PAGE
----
About a half-dozen young children, around 5 years old, got a taste of the building trades on the front lawn of the Smith Memorial Playground in Fairmount Park, where they assembled a prefabricated bookshelf in the shape of a house.
The team of youngsters was led by Kristi Allen, a general contractor based in Utah. She found that the bookshelf’s tiny dowels and hex wrenches posed unique construction challenges.
“We struggled at the very beginning because I couldn’t find the directions, but we got it all figured out,” she said. “The kids did an awesome job. It was fun to see how excited they were.”
The assembly marked the launch of a new picture book, “The House That She Built,” by Philadelphia author and marketer Mollie Elkman. The book for young readers shows the step-by-step process of building a house by a team of workers made up entirely of women: from design to excavating the foundation, to framing and insulation, all the way to finishes and interior decoration.
The book grew out of an actual building project in Utah, also called The House That She Built, completed this summer, where a team of women built a showcase house on behalf of Professional Women in Building, a council of the Utah Home Builders Association. About 100 women from all relevant building trades constructed a 3,200-square-foot, 4 bedroom, 3.5 bath house. The house is now for sale, expected to raise $400,000 for PWB.
Allen served as the general contractor for that build, too, which also had unique construction challenges: statistically, women make up just 3.4% of America’s onsite building workforce. Wrangling an all-women team meant importing crewmembers from across the country.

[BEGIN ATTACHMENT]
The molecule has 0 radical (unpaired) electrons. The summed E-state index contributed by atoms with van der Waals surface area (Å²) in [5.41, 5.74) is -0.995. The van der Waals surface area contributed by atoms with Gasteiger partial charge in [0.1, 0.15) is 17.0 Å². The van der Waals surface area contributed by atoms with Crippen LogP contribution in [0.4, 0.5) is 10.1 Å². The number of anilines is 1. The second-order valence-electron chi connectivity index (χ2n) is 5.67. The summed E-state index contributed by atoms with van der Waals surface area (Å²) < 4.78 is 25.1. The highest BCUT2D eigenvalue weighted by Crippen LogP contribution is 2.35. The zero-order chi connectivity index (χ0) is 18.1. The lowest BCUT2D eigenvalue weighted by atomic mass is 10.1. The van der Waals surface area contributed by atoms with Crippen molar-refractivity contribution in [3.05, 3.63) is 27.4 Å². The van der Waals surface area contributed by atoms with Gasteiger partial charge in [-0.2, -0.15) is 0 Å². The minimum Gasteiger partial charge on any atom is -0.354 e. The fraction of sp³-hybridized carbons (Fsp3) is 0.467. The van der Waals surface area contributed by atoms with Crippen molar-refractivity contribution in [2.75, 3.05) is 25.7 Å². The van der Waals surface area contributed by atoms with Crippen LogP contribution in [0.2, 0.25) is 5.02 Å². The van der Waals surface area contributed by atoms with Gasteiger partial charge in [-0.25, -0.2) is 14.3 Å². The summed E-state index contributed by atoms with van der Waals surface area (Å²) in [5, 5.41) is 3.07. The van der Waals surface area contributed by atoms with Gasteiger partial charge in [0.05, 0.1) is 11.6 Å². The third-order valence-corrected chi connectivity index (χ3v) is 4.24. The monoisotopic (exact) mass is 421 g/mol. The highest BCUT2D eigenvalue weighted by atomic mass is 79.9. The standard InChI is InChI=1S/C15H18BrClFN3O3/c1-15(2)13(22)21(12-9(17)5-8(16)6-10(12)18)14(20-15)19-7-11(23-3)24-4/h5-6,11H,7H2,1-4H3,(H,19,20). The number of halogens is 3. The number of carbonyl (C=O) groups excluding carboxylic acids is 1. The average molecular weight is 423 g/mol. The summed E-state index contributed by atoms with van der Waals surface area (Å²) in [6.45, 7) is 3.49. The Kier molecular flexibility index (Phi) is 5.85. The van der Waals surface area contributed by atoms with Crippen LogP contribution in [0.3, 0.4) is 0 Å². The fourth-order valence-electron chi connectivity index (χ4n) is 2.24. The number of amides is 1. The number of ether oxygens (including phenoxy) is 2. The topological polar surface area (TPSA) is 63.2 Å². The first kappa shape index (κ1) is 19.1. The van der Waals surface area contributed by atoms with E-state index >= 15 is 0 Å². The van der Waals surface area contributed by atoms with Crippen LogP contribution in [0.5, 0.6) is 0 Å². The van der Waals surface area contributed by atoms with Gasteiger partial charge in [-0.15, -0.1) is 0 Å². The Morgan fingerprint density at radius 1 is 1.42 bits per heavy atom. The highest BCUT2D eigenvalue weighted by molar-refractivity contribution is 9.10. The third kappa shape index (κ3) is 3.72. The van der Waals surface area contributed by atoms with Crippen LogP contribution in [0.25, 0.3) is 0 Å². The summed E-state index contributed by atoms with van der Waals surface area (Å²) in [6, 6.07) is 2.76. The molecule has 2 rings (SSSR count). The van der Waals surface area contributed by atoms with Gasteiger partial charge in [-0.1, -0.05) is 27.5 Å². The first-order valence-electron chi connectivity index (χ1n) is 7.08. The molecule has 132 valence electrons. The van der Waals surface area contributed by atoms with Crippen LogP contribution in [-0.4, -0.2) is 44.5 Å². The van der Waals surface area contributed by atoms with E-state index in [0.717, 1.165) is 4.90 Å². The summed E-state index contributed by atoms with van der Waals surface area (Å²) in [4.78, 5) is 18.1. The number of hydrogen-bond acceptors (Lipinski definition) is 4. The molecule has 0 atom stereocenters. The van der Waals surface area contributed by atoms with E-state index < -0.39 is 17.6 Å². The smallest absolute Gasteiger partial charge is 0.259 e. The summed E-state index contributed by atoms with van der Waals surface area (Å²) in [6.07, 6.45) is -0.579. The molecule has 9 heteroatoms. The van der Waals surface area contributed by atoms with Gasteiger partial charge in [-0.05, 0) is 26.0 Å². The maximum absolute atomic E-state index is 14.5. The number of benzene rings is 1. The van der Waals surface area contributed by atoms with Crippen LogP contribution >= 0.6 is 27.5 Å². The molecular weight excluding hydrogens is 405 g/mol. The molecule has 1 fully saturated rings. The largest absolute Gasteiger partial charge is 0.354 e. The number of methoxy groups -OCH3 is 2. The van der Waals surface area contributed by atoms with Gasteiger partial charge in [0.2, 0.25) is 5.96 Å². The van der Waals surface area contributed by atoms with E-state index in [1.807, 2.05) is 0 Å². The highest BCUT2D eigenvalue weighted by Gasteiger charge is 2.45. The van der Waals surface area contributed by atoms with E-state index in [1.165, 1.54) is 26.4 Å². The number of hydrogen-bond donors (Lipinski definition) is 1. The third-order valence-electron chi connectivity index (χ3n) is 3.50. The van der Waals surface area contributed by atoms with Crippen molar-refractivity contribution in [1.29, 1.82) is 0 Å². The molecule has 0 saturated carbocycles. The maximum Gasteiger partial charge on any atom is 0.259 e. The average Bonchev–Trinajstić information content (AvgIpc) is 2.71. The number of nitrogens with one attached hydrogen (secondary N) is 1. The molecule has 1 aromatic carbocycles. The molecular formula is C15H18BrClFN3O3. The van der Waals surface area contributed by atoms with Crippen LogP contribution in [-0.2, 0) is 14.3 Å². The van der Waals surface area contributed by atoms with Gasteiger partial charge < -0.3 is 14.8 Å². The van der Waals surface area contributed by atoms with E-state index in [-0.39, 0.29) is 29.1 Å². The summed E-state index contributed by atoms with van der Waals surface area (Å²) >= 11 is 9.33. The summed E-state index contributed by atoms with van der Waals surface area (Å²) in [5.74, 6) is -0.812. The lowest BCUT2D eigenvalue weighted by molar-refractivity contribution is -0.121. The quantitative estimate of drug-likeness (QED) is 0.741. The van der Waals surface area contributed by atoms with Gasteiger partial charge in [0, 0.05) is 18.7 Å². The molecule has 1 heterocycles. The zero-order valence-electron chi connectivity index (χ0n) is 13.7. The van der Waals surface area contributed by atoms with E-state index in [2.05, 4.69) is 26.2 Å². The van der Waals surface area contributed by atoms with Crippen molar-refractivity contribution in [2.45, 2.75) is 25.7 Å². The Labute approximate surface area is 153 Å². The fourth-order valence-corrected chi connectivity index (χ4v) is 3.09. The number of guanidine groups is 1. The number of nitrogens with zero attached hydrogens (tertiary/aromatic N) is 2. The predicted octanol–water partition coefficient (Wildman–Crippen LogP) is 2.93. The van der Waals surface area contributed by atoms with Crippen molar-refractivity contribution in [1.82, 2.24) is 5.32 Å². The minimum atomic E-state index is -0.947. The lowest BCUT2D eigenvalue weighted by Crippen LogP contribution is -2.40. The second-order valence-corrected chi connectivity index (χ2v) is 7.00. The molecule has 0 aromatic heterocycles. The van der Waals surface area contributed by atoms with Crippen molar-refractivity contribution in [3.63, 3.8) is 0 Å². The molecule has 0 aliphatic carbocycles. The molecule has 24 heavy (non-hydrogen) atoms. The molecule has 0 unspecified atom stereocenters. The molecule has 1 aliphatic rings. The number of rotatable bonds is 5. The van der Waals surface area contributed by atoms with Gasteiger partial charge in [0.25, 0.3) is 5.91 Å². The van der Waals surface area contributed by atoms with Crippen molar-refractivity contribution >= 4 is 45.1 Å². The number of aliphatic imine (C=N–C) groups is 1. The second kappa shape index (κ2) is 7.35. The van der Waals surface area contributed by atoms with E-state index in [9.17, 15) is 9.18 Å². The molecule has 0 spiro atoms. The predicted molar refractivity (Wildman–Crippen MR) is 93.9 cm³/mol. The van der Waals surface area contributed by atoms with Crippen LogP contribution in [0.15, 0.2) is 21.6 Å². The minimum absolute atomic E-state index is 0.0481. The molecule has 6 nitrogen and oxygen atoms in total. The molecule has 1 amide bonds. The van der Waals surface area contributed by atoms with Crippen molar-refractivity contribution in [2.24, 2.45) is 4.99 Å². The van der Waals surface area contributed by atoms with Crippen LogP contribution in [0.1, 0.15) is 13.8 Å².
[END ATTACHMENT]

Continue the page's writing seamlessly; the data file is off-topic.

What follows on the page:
“It was extremely challenging, yes. Absolutely,” said Allen. “But there was an amazing group of women who were in charge of recruiting, finding women to work on it, women working on finding sponsorships for us. Almost all the products in the home were donated and all of the women that came out were volunteers.”
One of those women recruited into the project was Elkman, who is based in Philadelphia and works in marketing for construction projects nationally. To extend the message of The House That She Built – that women can successfully have careers in the building trades – Elkman and illustrator Georgia Castellano put together a children’s book of the same name.
“The House That She Built,” the book, outlines for very young readers the series of jobs required to build a house, showing each one performed by a woman.
“We believe that career-based bias actually starts at an extremely young age,” said Elkman, who says there has been a labor shortage in the construction industry for 15 years. “If we don’t have labor to supply housing, that’s a real problem. We really feel that that starts with changing the conversation with the youngest learners.”
“The House That She Built” is published by BuilderBooks, a division of the National Association of Home Builders. An imprint geared toward professional builders with practical titles like “Residential Construction Performance Guidelines,” and “Finding Hidden Profits,” this is BuilderBooks’ first book for children and a runaway bestseller: On the day of its release, its 10,000-print run had already sold out through presales.
Allen, herself, is featured in the book as the general contractor. As a third-generation builder, she says she might have benefitted from the book had it been around when she was a girl.
“I grew up in the industry. I worked there for 13 years, never having worked on site, never being a site superintendent or general contractor,” she said. “I had never seen a woman doing it. No one told me I couldn’t, but it just never occurred to me that I would love it.”
Allen broke away from the family business to start her own, WoodCastle Homes. She is also a mother of three young children.
“When my daughter saw me building, she was four or five years old and asked me when I would start teaching her to build homes,” she said. “I was just so amazed that that example of me building homes, and her seeing me do it, inspired her to want to build.”
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